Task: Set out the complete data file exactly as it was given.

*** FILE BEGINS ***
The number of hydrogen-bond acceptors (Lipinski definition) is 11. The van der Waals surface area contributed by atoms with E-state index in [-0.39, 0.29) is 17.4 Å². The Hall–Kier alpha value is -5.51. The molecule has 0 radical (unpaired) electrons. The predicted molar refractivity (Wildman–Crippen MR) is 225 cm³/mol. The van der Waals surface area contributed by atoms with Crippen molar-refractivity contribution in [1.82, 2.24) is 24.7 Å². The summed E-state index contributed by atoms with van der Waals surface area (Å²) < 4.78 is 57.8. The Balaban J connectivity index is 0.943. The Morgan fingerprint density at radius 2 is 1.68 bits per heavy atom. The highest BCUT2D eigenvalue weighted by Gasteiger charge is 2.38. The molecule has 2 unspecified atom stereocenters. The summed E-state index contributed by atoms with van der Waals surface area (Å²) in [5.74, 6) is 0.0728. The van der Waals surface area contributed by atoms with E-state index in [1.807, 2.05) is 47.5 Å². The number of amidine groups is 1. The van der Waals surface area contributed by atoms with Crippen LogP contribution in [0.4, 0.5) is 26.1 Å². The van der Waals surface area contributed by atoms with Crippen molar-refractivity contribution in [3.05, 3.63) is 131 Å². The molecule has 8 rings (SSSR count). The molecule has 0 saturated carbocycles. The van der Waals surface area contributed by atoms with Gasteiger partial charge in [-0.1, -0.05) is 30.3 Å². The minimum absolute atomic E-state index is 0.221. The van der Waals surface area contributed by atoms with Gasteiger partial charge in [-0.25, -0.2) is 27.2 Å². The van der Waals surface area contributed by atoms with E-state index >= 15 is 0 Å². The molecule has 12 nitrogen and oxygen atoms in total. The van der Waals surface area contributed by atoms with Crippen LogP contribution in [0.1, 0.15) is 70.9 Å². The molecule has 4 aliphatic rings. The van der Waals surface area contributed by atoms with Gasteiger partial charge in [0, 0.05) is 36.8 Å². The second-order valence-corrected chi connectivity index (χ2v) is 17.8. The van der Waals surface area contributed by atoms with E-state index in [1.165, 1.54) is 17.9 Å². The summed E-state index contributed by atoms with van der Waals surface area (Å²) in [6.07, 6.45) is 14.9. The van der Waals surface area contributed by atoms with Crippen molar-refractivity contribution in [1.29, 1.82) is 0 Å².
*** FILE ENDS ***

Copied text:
The number of hydrogen-bond acceptors (Lipinski definition) is 11. The van der Waals surface area contributed by atoms with E-state index in [-0.39, 0.29) is 17.4 Å². The Hall–Kier alpha value is -5.51. The molecule has 0 radical (unpaired) electrons. The predicted molar refractivity (Wildman–Crippen MR) is 225 cm³/mol. The van der Waals surface area contributed by atoms with Crippen molar-refractivity contribution in [1.82, 2.24) is 24.7 Å². The summed E-state index contributed by atoms with van der Waals surface area (Å²) < 4.78 is 57.8. The Balaban J connectivity index is 0.943. The Morgan fingerprint density at radius 2 is 1.68 bits per heavy atom. The highest BCUT2D eigenvalue weighted by Gasteiger charge is 2.38. The molecule has 2 unspecified atom stereocenters. The summed E-state index contributed by atoms with van der Waals surface area (Å²) in [5.74, 6) is 0.0728. The van der Waals surface area contributed by atoms with E-state index in [1.807, 2.05) is 47.5 Å². The number of amidine groups is 1. The van der Waals surface area contributed by atoms with Crippen LogP contribution in [0.4, 0.5) is 26.1 Å². The van der Waals surface area contributed by atoms with Crippen molar-refractivity contribution in [3.05, 3.63) is 131 Å². The molecule has 8 rings (SSSR count). The molecule has 0 saturated carbocycles. The van der Waals surface area contributed by atoms with Gasteiger partial charge in [-0.1, -0.05) is 30.3 Å². The minimum absolute atomic E-state index is 0.221. The van der Waals surface area contributed by atoms with Gasteiger partial charge in [-0.25, -0.2) is 27.2 Å². The van der Waals surface area contributed by atoms with E-state index >= 15 is 0 Å². The molecule has 12 nitrogen and oxygen atoms in total. The van der Waals surface area contributed by atoms with Crippen LogP contribution in [0.1, 0.15) is 70.9 Å². The molecule has 4 aliphatic rings. The van der Waals surface area contributed by atoms with Gasteiger partial charge in [0, 0.05) is 36.8 Å². The second-order valence-corrected chi connectivity index (χ2v) is 17.8. The van der Waals surface area contributed by atoms with E-state index in [1.165, 1.54) is 17.9 Å². The summed E-state index contributed by atoms with van der Waals surface area (Å²) in [6.07, 6.45) is 14.9. The van der Waals surface area contributed by atoms with Crippen molar-refractivity contribution in [1.29, 1.82) is 0 Å².